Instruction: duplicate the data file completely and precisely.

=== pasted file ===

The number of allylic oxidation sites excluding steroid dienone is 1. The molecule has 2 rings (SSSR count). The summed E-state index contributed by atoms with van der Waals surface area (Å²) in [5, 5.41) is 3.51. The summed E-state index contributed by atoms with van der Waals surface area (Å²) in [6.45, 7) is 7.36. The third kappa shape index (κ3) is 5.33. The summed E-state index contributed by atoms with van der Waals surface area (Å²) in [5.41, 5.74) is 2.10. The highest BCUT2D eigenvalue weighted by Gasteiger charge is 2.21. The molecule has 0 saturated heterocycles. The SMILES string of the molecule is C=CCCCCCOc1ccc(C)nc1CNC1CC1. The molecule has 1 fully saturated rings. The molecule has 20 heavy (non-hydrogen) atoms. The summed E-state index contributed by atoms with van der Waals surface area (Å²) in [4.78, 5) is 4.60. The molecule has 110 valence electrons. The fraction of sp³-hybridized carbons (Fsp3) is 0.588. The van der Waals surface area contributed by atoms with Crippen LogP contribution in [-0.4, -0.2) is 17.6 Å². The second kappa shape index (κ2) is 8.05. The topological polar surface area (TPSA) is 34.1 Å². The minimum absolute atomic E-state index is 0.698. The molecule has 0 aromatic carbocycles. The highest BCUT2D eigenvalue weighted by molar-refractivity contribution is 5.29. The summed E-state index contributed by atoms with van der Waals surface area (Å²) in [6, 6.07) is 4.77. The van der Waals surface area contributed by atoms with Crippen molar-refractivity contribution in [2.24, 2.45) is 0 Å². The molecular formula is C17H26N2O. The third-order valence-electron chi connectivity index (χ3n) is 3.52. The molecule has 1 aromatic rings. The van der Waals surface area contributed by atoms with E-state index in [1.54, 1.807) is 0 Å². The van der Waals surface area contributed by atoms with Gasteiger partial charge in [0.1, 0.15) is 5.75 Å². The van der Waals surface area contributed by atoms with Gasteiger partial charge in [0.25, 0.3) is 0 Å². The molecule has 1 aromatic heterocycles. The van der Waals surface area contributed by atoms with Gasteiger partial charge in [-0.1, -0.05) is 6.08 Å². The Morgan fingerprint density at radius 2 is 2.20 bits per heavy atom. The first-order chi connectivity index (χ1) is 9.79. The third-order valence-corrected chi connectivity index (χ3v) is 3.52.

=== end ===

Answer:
The number of allylic oxidation sites excluding steroid dienone is 1. The molecule has 2 rings (SSSR count). The summed E-state index contributed by atoms with van der Waals surface area (Å²) in [5, 5.41) is 3.51. The summed E-state index contributed by atoms with van der Waals surface area (Å²) in [6.45, 7) is 7.36. The third kappa shape index (κ3) is 5.33. The summed E-state index contributed by atoms with van der Waals surface area (Å²) in [5.41, 5.74) is 2.10. The highest BCUT2D eigenvalue weighted by Gasteiger charge is 2.21. The molecule has 0 saturated heterocycles. The SMILES string of the molecule is C=CCCCCCOc1ccc(C)nc1CNC1CC1. The molecule has 1 fully saturated rings. The molecule has 20 heavy (non-hydrogen) atoms. The summed E-state index contributed by atoms with van der Waals surface area (Å²) in [4.78, 5) is 4.60. The molecule has 110 valence electrons. The fraction of sp³-hybridized carbons (Fsp3) is 0.588. The van der Waals surface area contributed by atoms with Crippen LogP contribution in [-0.4, -0.2) is 17.6 Å². The second kappa shape index (κ2) is 8.05. The topological polar surface area (TPSA) is 34.1 Å². The minimum absolute atomic E-state index is 0.698. The molecule has 0 aromatic carbocycles. The highest BCUT2D eigenvalue weighted by molar-refractivity contribution is 5.29. The summed E-state index contributed by atoms with van der Waals surface area (Å²) in [6, 6.07) is 4.77. The van der Waals surface area contributed by atoms with Crippen molar-refractivity contribution in [2.24, 2.45) is 0 Å². The molecular formula is C17H26N2O. The third-order valence-electron chi connectivity index (χ3n) is 3.52. The molecule has 1 aromatic rings. The van der Waals surface area contributed by atoms with E-state index in [1.54, 1.807) is 0 Å². The van der Waals surface area contributed by atoms with Gasteiger partial charge in [0.1, 0.15) is 5.75 Å². The van der Waals surface area contributed by atoms with Gasteiger partial charge in [0.25, 0.3) is 0 Å². The molecule has 1 aromatic heterocycles. The van der Waals surface area contributed by atoms with Gasteiger partial charge in [-0.1, -0.05) is 6.08 Å². The Morgan fingerprint density at radius 2 is 2.20 bits per heavy atom. The first-order chi connectivity index (χ1) is 9.79. The third-order valence-corrected chi connectivity index (χ3v) is 3.52.